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The "Great Bear Of Wall Street" You Didn't Know About
Jacob Little participated in everything from market manipulation to short squeezes, earning himself the title "The Great Bear Of Wall Street".
The “Great Bear of Wall Street” was an American investor from the early 19th century who was also one of the first and most successful stock market speculators. Jacob Little, who was raised in Massachusetts, relocated to New York City in 1817 and started work as a clerk for Jacob Barker (a financier and lawyer) at first. He later opened his own business in 1822, and in 1834, he established his own brokerage.
A market pessimist, Little made his wealth “bearing stocks”, at turns short selling various companies and at others cornering markets to extract profits from other short sellers. Through his great financial foresight, Little amassed an enormous fortune, becoming one of the wealthiest men in America and one of the leading financiers on Wall Street in the 1830s and 1840s. Still, his speculative activities irritated his peers and earned him few admirers.
Little lost and remade his legendary fortune multiple times before losing it for good in 1857; although many owed him enormous debts, he was a generous creditor and never collected them, and at his deathbed in 1865, Little was penniless. Although well-known on the stock market in his time, he was quickly forgotten after his death, and today has been relegated to relative obscurity.
His years in the market
Little entered the stock market when stock brokerage and banking were developing from a supportive activity to a profit-driven industry. However, a large part of this growth came not from “solid” investors—those interested in the business ventures they funded—but from speculative “wheeler-dealers” who would manipulate prices to profiteer from their holdings or, just as often, from those of others. Wall Street had hundreds of these speculative brokerage firms by the time of the American Civil War. Rival cliques of bulls and bears would frequently artificially raise and lower prices, respectively, often using shady means that enraged more reputable stockbrokers.
Little was one of the earliest and most successful practitioners of market manipulation, making his fortune by leveraging both short sales and short sellers. In the former, he would sell stocks to other traders under contract to purchase them at a later date, betting that the market value would go down in the future and he could pocket the difference. In the latter, he would execute the opposite manoeuvre, corner a market by buying up all of the bonds of a particular company or sector, up-ticking the price to make a profit at the expense of any short sales based on those stocks. Hardworking, highly ambitious, and with his eyes set on the very top from the beginning, Little commonly spent twelve hours a day working on such manoeuvres in his office and a further six during the evening engaged in currency speculation.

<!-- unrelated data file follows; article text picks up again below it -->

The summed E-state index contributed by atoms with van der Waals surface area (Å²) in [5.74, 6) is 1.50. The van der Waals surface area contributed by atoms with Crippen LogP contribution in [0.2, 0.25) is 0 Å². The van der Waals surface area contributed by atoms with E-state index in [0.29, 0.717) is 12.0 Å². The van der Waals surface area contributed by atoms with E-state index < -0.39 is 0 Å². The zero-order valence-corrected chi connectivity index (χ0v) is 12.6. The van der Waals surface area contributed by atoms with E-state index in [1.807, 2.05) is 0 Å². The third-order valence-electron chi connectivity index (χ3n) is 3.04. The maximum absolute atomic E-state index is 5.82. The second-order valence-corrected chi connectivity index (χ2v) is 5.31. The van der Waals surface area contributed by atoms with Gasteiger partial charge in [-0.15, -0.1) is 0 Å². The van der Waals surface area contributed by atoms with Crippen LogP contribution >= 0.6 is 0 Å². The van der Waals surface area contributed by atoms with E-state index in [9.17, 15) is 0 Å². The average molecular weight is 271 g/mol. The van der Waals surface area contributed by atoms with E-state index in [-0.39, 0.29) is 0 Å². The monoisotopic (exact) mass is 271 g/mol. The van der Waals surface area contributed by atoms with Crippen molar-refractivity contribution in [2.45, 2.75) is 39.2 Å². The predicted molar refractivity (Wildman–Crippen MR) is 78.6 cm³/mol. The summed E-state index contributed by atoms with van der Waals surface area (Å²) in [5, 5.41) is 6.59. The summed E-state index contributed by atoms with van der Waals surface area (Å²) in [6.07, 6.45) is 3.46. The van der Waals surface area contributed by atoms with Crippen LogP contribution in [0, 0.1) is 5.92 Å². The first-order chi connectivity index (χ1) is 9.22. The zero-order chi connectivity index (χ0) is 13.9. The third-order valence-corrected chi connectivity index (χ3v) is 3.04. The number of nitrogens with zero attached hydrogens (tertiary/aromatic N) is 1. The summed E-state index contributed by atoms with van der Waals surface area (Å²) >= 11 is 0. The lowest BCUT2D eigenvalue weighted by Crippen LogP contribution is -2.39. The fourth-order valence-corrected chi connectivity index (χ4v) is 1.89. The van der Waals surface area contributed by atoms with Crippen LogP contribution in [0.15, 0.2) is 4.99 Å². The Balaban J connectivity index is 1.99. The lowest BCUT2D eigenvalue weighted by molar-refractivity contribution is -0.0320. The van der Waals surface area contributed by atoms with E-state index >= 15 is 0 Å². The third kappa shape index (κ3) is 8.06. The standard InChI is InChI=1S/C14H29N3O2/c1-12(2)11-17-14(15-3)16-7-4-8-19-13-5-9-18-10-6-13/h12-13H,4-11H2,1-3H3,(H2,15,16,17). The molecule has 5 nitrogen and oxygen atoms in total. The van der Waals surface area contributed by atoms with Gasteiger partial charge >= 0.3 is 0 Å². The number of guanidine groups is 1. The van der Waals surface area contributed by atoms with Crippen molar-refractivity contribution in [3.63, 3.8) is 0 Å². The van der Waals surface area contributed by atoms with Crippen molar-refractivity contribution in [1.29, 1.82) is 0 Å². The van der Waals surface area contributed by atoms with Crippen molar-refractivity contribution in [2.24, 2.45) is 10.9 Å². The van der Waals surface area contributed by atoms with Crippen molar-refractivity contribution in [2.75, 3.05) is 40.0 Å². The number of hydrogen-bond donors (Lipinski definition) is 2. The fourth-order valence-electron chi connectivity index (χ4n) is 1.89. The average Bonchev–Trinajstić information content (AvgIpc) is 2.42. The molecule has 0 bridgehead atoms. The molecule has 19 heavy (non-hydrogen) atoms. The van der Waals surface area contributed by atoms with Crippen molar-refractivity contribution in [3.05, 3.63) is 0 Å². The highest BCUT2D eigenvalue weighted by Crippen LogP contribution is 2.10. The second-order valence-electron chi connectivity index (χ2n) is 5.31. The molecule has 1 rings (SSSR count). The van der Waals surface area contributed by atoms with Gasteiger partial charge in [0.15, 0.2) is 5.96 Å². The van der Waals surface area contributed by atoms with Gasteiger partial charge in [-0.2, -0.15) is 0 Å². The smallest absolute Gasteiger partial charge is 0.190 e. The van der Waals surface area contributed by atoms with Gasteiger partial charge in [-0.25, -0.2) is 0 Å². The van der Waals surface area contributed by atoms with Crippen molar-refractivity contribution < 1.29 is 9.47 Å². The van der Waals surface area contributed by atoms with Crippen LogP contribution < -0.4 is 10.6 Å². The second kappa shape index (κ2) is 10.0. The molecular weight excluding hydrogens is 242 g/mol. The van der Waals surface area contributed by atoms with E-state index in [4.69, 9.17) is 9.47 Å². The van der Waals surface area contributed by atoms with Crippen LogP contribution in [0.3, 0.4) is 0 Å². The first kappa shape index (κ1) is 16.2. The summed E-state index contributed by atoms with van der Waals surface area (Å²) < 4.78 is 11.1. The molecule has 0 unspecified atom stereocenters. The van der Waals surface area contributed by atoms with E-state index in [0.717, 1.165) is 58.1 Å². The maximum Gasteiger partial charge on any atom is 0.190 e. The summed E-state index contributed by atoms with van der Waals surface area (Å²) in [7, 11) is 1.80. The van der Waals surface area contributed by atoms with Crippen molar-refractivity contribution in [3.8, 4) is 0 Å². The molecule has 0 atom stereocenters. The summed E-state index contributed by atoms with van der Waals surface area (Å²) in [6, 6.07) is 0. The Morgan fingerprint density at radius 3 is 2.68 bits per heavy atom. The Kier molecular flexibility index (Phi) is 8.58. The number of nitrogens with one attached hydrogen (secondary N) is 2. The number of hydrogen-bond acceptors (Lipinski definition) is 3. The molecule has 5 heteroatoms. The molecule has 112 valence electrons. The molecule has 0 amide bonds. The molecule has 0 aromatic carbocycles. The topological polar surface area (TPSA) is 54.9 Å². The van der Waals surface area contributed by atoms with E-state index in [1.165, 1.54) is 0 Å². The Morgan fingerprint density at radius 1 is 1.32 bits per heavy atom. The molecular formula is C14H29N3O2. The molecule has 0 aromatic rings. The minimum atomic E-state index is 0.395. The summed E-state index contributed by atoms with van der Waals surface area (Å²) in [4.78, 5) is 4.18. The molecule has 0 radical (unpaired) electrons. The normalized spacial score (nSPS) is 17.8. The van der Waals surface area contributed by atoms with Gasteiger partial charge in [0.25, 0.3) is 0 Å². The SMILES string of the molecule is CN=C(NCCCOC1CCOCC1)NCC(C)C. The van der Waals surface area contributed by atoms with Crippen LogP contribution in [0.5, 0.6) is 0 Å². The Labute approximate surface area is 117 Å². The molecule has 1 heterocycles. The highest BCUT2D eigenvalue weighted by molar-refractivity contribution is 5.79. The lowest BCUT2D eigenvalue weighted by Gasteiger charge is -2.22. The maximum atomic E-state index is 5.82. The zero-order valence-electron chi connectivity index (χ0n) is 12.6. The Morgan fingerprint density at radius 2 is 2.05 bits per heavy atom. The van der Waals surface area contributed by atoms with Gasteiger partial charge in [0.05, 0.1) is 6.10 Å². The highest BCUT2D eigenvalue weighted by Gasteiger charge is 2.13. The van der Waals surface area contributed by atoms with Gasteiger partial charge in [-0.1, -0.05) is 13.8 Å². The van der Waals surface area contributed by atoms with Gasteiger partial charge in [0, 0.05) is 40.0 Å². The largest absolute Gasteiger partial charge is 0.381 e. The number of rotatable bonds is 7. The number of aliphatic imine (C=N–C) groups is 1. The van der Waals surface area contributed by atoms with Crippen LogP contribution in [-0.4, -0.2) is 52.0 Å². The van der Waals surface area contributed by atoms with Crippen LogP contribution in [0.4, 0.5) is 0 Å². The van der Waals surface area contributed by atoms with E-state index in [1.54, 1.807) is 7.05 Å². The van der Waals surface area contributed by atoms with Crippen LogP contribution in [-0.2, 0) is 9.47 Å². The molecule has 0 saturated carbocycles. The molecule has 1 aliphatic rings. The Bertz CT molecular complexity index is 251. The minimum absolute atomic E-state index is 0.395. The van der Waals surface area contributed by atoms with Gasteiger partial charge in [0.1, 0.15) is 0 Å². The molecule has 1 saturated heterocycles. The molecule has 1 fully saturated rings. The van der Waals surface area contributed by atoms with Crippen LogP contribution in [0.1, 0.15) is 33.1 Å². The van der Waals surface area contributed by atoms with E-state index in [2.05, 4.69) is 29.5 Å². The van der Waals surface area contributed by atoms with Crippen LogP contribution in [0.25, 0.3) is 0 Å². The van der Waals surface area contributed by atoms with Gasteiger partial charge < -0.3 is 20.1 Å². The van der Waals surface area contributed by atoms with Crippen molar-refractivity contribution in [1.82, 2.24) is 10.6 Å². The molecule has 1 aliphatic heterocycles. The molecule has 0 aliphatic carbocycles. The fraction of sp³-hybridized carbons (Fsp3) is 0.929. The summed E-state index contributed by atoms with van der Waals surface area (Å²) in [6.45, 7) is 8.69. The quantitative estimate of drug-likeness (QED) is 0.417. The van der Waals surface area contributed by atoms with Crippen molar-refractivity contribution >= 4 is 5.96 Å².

His first great coup was when in 1834, he successfully bought out the Morris Canal and Banking Company, machinations which pushed its stock price from $10 ($293 today) per share in December 1834 to $185 ($5,423 today) a share in January 1835, at which point Little chose to collect his debts. Although theoretically, he could have asked for more (he was, after all, in total control of the company), Little chose not to force the issue because he feared the resulting bankruptcies would destabilise the market and potentially cause a collapse.
He repeated this feat in September of the same year, cornering stocks for the construction of the Harlem Railroad. Approximately 60,000 shares had been sold short by that time, but only 7,000 shares had yet been issued; needless to say, Little prospered immensely.
Does this remind you of any recent events in the market…?
A wise trader
As a trader, he was unscrupulous and serendipitous. In one instance, he promised a group of Bostonian traders that he would not sell his holdings in the Norwich and Worcester Railroad below the price of 90 dollars a share, but promptly did so soon after when he noticed its price slipping, earning him much condemnation and lasting outrage from other traders. But he was also known for his practised judgement, the promptness of his dealings, and his great financial foresight.
Little was able to predict Andrew Jackson's campaign against the Bank of the United States (and the resultant Panic of 1837) and was able to protect his interests during the financial debacle by short-selling his own holdings. This lucrative operation earned him his most lasting title: “The Great Bear of Wall Street.” Little often stated he was in the business of “bearing stocks” in the tradition of the bear market.
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